Checklist: Tips on what to do before leaving Qatar for good
As the annual summer exodus of expats preparing to repatriate to their home countries begins, the British Embassy in Doha has drawn up a list of essential administrative things to do to ensure a smooth exit.
Leaving Qatar for good entails filling out a lot of paperwork, regarding home rentals, school enrollments, bank accounts and other factors.
The “Checking Out” campaign includes a list of important reminders of matters that require attention to avoid clashing with the authorities at the last minute.
Published online and aimed to assist some of the 20,000 Britons living in Qatar, much of the advice included also applies to residents of other nationalities who are leaving the country.
The advice echoes a similar social media campaign launched earlier this month by the British mission in Abu Dhabi, which tweeted highlights from its checklist over the course of a week.
The checklist includes tips on closing out bank accounts, credit cards and loans; terminating employment and sorting visas, finishing accommodation contracts; and releasing oneself from liabilities like cars and other possessions.
It reminds residents that all debts have to be cleared before leaving Qatar, and that non-payment of a debt is a criminal offense that could result in a prison sentence.
The embassy also warns that even if residents with outstanding debts manage to leave, they risk being arrested if they try to return to Qatar – even if they are just transiting through Hamad International Airport (HIA).
Forward planning appears to be key, as the paperwork involved in canceling bank accounts and credit cards can be time-consuming. The embassy advises starting the process at least two months before leaving the country.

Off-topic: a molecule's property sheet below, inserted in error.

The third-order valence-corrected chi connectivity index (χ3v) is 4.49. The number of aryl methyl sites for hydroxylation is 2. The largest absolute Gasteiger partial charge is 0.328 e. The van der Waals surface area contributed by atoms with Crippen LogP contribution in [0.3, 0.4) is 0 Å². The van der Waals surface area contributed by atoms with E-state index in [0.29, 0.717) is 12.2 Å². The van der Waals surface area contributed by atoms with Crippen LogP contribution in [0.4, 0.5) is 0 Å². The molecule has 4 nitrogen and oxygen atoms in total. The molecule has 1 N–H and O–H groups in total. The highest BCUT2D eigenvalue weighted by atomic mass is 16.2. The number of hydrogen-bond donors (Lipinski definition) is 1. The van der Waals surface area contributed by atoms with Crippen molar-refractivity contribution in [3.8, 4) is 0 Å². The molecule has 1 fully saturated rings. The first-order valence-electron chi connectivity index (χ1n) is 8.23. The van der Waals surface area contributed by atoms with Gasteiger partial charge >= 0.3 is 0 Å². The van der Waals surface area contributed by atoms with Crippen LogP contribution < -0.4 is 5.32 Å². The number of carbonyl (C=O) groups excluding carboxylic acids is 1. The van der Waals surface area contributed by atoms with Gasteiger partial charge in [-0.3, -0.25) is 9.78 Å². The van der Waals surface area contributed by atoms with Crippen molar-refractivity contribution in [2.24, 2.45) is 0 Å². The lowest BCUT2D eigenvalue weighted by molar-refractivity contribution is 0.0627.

It added that all credit cards and loans should be fully paid off and bank accounts emptied. Confirmation of these should be sought from the relevant banks.
A bank clearance letter is also required from employers, and a forwarding address should be left for future correspondence.
It advises those whose contract is ending to ensure they hand over their passport to their employer so they can cancel the residence permit.
“Failure to do so could delay your departure or mean you are marked on the immigration system as an absconder,” the embassy said.
It also reminded residents to:
- Request an end-of-service gratuity payout statement and payment from your employer, warning that the embassy does not mediate in employment disputes;
- Return medical cards;
- Give notice to your landlord in accordance with the conditions of your lease;
- Collect deposits from utilities, phone and internet companies and cancel all accounts;
- Sell any cars before leaving, or arrange through a lawyer for a friend to have power of attorney to do this on your behalf;
- Prepare to sell or ship your belongings, noting that it can take at least six weeks for shipments to travel from Qatar to the UK;
- Give notice to children’s schools, in accordance with their leaving policies. Arrange for the necessary transfer letters or certificates, reports and collect any deposits paid;
- Secure a police clearance certificate if your future employer requires one. This can be arranged from CEID on Salwa Road. This can also be arranged through the Qatar Embassy in London, but in this case can take up to three months; and
- Make sure that if you are traveling with a pet, you have completed all the necessary paperwork in advance. Details on the required documents for returning to the UK can be found at the British government’s website here.
What tips would you give to residents who are about to move out of Qatar? Thoughts?